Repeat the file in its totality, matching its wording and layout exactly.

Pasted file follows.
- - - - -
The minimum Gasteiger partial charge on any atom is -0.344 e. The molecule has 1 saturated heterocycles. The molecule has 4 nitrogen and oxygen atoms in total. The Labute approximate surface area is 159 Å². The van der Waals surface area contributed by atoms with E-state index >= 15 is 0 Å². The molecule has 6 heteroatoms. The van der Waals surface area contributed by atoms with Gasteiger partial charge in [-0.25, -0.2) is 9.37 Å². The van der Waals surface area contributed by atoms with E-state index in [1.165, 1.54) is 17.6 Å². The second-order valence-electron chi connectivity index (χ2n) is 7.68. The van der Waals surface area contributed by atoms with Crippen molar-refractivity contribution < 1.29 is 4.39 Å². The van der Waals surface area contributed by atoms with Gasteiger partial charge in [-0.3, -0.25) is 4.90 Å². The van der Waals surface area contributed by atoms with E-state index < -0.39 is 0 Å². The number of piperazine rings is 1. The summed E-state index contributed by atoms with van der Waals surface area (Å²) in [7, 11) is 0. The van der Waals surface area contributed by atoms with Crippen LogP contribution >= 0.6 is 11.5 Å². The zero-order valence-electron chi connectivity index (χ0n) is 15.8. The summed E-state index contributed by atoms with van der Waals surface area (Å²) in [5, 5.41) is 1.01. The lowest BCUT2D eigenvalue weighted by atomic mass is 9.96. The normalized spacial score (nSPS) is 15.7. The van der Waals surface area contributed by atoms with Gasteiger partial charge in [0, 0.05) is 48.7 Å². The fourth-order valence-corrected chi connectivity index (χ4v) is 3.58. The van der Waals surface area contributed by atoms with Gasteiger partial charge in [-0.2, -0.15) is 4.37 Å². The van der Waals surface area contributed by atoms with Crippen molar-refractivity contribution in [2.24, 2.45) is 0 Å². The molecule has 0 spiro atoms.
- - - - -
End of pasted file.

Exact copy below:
The minimum Gasteiger partial charge on any atom is -0.344 e. The molecule has 1 saturated heterocycles. The molecule has 4 nitrogen and oxygen atoms in total. The Labute approximate surface area is 159 Å². The van der Waals surface area contributed by atoms with E-state index >= 15 is 0 Å². The molecule has 6 heteroatoms. The van der Waals surface area contributed by atoms with Gasteiger partial charge in [-0.25, -0.2) is 9.37 Å². The van der Waals surface area contributed by atoms with E-state index in [1.165, 1.54) is 17.6 Å². The second-order valence-electron chi connectivity index (χ2n) is 7.68. The van der Waals surface area contributed by atoms with Crippen molar-refractivity contribution < 1.29 is 4.39 Å². The van der Waals surface area contributed by atoms with Gasteiger partial charge in [-0.3, -0.25) is 4.90 Å². The van der Waals surface area contributed by atoms with E-state index < -0.39 is 0 Å². The number of piperazine rings is 1. The summed E-state index contributed by atoms with van der Waals surface area (Å²) in [7, 11) is 0. The van der Waals surface area contributed by atoms with Crippen LogP contribution >= 0.6 is 11.5 Å². The zero-order valence-electron chi connectivity index (χ0n) is 15.8. The summed E-state index contributed by atoms with van der Waals surface area (Å²) in [5, 5.41) is 1.01. The lowest BCUT2D eigenvalue weighted by atomic mass is 9.96. The normalized spacial score (nSPS) is 15.7. The van der Waals surface area contributed by atoms with Gasteiger partial charge in [0, 0.05) is 48.7 Å². The fourth-order valence-corrected chi connectivity index (χ4v) is 3.58. The van der Waals surface area contributed by atoms with Gasteiger partial charge in [-0.2, -0.15) is 4.37 Å². The van der Waals surface area contributed by atoms with Crippen molar-refractivity contribution in [2.24, 2.45) is 0 Å². The molecule has 0 spiro atoms.